Urban Rats Carry New Species Of Virus Related To Hepatitis C

Recent reports highlight an ordinary issue few care to think about: homegrown rats. According to ABC News, the number of rodents has begun to swell in cities throughout the nation, spurring federal disease specialists to seek a solution to this problem. Meanwhile, a recent study conducted by Columbia University scientists finds an atrocious number (and type) of viruses and bacteria in Manhattan’s rats. “This is a recipe for a public health nightmare,” Peter Daszak, president of EcoHealth Alliance, told The New York Times.

The dominating rat species in urban centers throughout the country is Rattus norvegicus, often called the Norway rat, though also referred to as the brown, wharf, gray, sewer, barn, or house rat. Rats are first and foremost commensal animals who live alongside us, eating our food and leaving their droppings and urine markings for us to see. In Chicago, according to ABC, rat sightings increased from 22,431 in July 2000 to 33,134 in July 2014, while in Boston, complaints are up by 40 percent this year. Rat inspections increased throughout New York City in recent years, increasing by 18 percent last year.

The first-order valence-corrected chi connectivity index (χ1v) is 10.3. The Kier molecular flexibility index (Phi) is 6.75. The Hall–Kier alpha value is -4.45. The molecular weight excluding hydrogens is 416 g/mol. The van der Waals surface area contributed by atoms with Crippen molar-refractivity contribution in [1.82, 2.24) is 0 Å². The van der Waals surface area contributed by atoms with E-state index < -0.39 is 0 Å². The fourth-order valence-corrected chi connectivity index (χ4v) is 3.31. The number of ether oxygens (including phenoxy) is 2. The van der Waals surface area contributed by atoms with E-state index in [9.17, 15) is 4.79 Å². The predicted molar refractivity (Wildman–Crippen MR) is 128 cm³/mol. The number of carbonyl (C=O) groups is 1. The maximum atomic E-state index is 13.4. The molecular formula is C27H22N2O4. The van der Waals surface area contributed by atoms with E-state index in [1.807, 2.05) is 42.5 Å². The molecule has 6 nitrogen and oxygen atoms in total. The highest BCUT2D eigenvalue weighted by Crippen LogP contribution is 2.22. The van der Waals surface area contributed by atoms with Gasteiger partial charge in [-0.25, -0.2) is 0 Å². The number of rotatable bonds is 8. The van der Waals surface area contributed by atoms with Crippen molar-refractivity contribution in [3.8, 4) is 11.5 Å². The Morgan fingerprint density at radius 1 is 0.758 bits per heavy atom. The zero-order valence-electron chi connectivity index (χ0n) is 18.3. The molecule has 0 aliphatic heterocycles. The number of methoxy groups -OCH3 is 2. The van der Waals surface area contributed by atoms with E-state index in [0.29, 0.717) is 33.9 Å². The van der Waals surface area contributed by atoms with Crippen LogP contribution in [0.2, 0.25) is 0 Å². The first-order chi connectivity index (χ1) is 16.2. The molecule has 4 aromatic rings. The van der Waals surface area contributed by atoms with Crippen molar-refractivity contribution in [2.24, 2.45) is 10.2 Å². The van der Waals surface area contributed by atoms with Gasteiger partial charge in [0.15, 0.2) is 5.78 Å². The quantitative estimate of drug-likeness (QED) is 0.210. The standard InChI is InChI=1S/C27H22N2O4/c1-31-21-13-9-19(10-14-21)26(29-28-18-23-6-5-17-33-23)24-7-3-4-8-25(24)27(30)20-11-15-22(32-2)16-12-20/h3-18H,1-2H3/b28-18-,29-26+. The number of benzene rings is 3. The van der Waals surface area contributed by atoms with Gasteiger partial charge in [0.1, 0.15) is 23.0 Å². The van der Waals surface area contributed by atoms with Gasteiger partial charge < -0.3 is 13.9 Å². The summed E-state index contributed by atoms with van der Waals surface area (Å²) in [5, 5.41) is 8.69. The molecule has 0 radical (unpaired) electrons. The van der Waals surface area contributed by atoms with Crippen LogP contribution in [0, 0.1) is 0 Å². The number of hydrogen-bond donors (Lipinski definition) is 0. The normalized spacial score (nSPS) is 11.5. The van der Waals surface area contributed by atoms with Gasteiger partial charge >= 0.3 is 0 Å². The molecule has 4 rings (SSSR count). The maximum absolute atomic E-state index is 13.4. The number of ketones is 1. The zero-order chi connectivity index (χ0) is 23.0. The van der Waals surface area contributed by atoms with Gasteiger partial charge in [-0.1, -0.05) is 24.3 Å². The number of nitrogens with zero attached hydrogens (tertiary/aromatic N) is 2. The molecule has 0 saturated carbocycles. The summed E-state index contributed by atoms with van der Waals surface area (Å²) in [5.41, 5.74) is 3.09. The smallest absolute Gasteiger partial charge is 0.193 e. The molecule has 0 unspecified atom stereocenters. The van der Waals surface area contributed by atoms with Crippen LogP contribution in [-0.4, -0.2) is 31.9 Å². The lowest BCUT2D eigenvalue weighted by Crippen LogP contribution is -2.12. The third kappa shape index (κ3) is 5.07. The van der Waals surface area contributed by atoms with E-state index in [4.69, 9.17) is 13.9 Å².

While it's not entirely clear the rats can pass these new viruses, including Hep C, onto humans, generally speaking, it doesn't bode well. “Our findings indicate that urban rats are reservoirs for a vast diversity of microbes that may affect human health and indicate a need for increased surveillance and awareness of the disease risks associated with urban rodent infestation,” noted the authors in their conclusion.

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